A Guide to Startup Funding in Northern Ireland
Raising startup finance for the first time can be incredibly daunting, but Northern Ireland is a great place to do it and we have the added benefit of various government grants to help new and existing businesses grow.
This article serves as a guide to the different sources of startup funding within Northern Ireland. It's by no means a comprehensive resource but it lists the primary sources of funding for many startups. If I'm missing any, please feel free to get in touch and I'll add them here. It's also worth noting that some of these funds and grants may change from time to time, so I recommend reading the most up to date information on the relevant websites provided.
The article covers early stage concept funding; seed investments; series A; and additional grants available to augment equity funding.
Early Stage Funding
NISPO, or Northern Ireland Spin Out Funds is one of the primary investment funds in Northern Ireland and is often the first port of call for many startups. It's a £30m fund managed by Techstart NI that provides three investment initiatives:
1. Proof of Concept
The POC grants are designed to help test initial assumptions and establish the commercial viability of an idea. You need to be very early stage, pre-product and pre-revenue in order to be eligible. The grant can be used to fund externally sourced customer and market research, prototype development and the creation of a business plan. The grant comes in two flavours: £10k (apply any time) or £40k (quarterly applications) depending on the demands of your project. It's important to note that, as with most grants – capital is not provided upfront, you must incur all costs yourself and then claim these back. POC grants require no repayment and you don't have to give up any equity in return.
More info: http://www.techstartni.com/proof-of-concept
2. Invest Growth Fund
The IGF is a £13m seed equity fund for early-stage startups who need to begin scaling. Ideally, you will have a product and some early traction. Revenue is a bonus but not essential. The IGF is managed by Techstart NI and investments occur in three stages:
Stage 1 – Product validation, typically £60k to provide runway to validate a product;
Stage 2 – £150k to validate the product/market fit and potential to scale;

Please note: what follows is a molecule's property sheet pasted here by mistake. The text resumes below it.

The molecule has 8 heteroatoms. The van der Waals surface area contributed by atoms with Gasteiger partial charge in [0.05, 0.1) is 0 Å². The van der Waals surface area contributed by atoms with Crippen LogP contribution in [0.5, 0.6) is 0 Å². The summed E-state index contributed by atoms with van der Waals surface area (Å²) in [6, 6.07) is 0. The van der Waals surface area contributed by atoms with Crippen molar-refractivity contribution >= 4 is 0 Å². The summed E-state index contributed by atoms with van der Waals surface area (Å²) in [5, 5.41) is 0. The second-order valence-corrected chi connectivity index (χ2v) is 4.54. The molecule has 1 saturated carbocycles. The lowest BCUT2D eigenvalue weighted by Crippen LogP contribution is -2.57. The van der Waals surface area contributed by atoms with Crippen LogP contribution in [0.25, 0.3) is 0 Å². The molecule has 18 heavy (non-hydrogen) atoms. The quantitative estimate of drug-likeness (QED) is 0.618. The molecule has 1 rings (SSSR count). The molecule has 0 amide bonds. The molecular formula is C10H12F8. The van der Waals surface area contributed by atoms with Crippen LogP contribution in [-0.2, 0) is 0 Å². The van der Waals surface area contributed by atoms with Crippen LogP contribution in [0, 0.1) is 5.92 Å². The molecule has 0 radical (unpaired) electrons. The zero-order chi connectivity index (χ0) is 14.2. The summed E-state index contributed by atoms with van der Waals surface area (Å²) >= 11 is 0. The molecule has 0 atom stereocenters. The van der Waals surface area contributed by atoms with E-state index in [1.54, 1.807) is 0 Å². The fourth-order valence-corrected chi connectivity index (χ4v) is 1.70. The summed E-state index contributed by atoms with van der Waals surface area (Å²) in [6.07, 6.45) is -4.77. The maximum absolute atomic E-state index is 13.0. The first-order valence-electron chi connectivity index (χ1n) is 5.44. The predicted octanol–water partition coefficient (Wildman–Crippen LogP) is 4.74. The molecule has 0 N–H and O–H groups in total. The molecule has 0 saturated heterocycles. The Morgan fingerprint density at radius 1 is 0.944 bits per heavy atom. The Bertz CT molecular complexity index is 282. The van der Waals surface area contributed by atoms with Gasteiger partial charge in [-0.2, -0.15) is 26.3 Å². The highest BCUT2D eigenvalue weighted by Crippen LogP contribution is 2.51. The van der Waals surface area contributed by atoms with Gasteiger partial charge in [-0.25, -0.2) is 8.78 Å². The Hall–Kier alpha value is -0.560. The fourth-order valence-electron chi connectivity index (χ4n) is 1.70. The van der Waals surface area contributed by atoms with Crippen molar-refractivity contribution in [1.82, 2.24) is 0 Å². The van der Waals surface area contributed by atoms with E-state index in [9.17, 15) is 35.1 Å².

Stage 3 – £150k+ for portfolio companies to fuel growth.
Unlike it's predecessor, NISPO I, which required 30% of the round to be contributed by a private investor, NISPO II will invest the full round size and provide an option for convertible loan notes.
More info: http://www.techstartni.com/funding
University Spinout Funds
The NISPO fund also provides two £1.5m funds, one for each University (Ulster and Queens) to spin-out companies founded by academics or students. The fund provides an initial investment ranging between £50k - £250k.
The Co-Fund is a £7.2m equity fund for early stage startups, managed by Clarendon. Investments through the Co-Fund require that you source 55% of the investment round yourself from a private investor, who must lead the round. Clarendon will then match the remaining 45%. The round size is typically £250k - £450k.
More info: http://www.clarendon-fm.co.uk
Innovation Ulster is the investment vehicle for the University of Ulster. IUL provide support to commercialise technology from within the university, this comes in the form of cash equity investments and a range of support and advice. If you're a student at the University of Ulster, then this is the ideal route to commercialising your idea quickly.
Halo is a network of business angels which aims to match companies seeking funding with high net-worth individuals. Investors meet 5-6 times a year at evening dinner events which allow 6-7 companies to pitch to 50 angels followed by private Q&A sessions where investors can find out more about the entrepreneur and their business. Halo is a great option for raising the private money required from an investment through the Co-Fund. Since 2009, Halo angels have invested over £7m in Northern Irish companies.
The network is managed by the Northern Ireland Science Park and if you're interested in pitching at Halo, you should contact Paul Clancy
More info: http://www.nisp.co.uk/halo
The NISPO and Co-Fund are ideal for raising the initial, and possibly second, investment round, but when your company is ready to scale and requires a larger injection of cash you'll need to approach one of the larger VC firms in Northern Ireland. The two main ones are Kernel Capital and Crescent.
Kernel are the largest NI based VC whose primary focus is on leading Series A and B rounds between £1m - £4m, although they do also make early stage investments from £200k - £1m. They have the largest capacity of all the funds to deliver a maximum investment in any one company of £10m.
More info: http://www.kernelcapital.ie/funding
Crescent will typically make investments ranging between £250k and £1.5m and have the capacity to participate in follow on rounds with a maximum investment of £2.25m in any one company.
More info: http://www.crescentcapital.co.uk
Invest NI Grants